NextGen-Ethics

As a double-major in Mollecular, Cellular, and Developmental Biology and Philosophy, I wanted to do a senior project that reflected my two areas of interest. So, instead of a traditional department-specific honors thesis, I decided to do a HELA project that blended philosophy and biology. Initially I proposed to create a podcast exploring various issues in bioethics; but, upon further reflection, I decided to narrow down to genetics-related issues. Thus my HELA project was conceived: a podcast breaking down the various ethical, legal, and social implications (ELSI) of up-and-coming genetics research and technology.

My motivations in making this podcast were twofold. For one, I wanted to contribute to public discourse about genetics issues. We are currently in a post-genomic era with many exciting, rapid developments in genetics; consequently, genetics is a very current and relevant topic that often appears in the news. The problem, however, is that popular reporting on genetics often oversimplifies and overpromises. To write eye-catching headlines and crisp articles, popular media tends to lean into deterministic and essentialist descriptions of genetics concepts; furthermore, it often paints genetic technologies as overly futuristic, which can unnecessarily cause reactivity and alarm instead of fostering thoughtful discussion. Through my podcast, I wanted to inject some nuance into the popular discussion of genetics-related issues. By breaking down the issues at hand in a way that laypersons could understand, I hoped to empower non-experts to participate in genetics governance in a deliberate, informed way.

Secondly, I chose to make this podcast to improve my own public education skills. Through the course of this podcast, I learned valuable lessons in effective audio narration and science education. I was also able to practice my creative writing and public speaking skills.

Aside from the work I put into the podcast itself, my side projects and coursework also influenced the design and development of my project. My side projects included a genethics symposia series with A2Ethics (a local Ann Arbor group that promotes ethics in the local community through public events and discussions) as well as designing a website to host student-made educational videos in genetics. These and other side projects allowed me to observe and practice effective public communication of genetics concepts and dilemmas.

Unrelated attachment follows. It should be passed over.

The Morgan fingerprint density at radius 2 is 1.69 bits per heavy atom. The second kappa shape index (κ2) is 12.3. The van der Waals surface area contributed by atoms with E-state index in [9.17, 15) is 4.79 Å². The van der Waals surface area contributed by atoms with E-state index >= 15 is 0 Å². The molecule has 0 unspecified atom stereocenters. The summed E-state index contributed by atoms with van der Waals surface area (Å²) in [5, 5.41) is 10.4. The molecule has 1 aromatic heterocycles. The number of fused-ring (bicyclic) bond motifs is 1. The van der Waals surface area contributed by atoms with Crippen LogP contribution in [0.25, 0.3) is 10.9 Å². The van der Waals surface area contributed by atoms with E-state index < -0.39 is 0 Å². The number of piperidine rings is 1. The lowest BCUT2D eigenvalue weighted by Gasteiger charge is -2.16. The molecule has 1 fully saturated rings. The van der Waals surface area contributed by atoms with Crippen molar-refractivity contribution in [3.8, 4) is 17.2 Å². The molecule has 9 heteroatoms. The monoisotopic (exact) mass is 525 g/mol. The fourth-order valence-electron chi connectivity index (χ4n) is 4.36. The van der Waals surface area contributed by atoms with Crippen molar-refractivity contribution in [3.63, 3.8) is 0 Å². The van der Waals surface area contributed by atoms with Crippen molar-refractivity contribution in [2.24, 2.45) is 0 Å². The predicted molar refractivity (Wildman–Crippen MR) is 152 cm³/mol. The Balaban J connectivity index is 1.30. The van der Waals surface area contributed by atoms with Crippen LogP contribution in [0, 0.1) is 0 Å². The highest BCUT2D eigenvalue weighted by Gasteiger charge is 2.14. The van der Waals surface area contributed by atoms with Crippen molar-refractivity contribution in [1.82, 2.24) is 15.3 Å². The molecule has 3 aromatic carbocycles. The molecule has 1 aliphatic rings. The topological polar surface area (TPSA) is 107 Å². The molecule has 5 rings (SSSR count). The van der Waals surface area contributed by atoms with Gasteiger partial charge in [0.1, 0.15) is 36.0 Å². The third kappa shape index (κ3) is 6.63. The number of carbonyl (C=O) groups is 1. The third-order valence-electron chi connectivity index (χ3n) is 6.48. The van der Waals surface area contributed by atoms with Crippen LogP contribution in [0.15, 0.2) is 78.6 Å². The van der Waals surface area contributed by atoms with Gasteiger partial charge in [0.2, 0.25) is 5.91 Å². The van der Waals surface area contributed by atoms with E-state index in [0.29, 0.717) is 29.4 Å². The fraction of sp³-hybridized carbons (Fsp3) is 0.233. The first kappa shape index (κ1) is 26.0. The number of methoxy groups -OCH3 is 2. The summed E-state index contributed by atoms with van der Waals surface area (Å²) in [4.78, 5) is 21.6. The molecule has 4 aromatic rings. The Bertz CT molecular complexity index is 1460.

In terms of the technical side of my project (actually producing the podcast), I was very grateful to receive an Honors grant, which allowed me to hire a producer. My producer not only produced the episodes, but also gave me great advice on podcast production and helped me to refine my scripts and storyboards. I also took advantage of the University’s student computing package (which included programs such as Adobe Audition, allowing me to record and manipulate audio) as well as the University library’s Shapiro Design Lab. The staff at the Design Lab were very helpful in troubleshooting the technical aspects of podcasting, especially at the beginning.

Overall, I found my HELA project to be very fulfilling. It allowed me to dive deeper into my course work, either by revisiting previous courses or by actively drawing connections between concurrent courses and my developing podcast. It also inspired me to participate in community-oriented initiatives in both genetics and genethics; these opportunities not only allowed me to teach what I knew, but also allowed me to establish professional and personal connections that I hope to maintain into the future. I will continue working on this podcast beyond my graduation and hope to continue growing its impact and improving on its quality. Though I often struggled with motivation and self-doubt, in the end I am glad that I pushed myself to complete an independent, creative project that makes (or will make) a difference in my community.

You can listen to Veronica's podcast, Next-GenEthics, on the podcast's website or wherever you get your podcasts!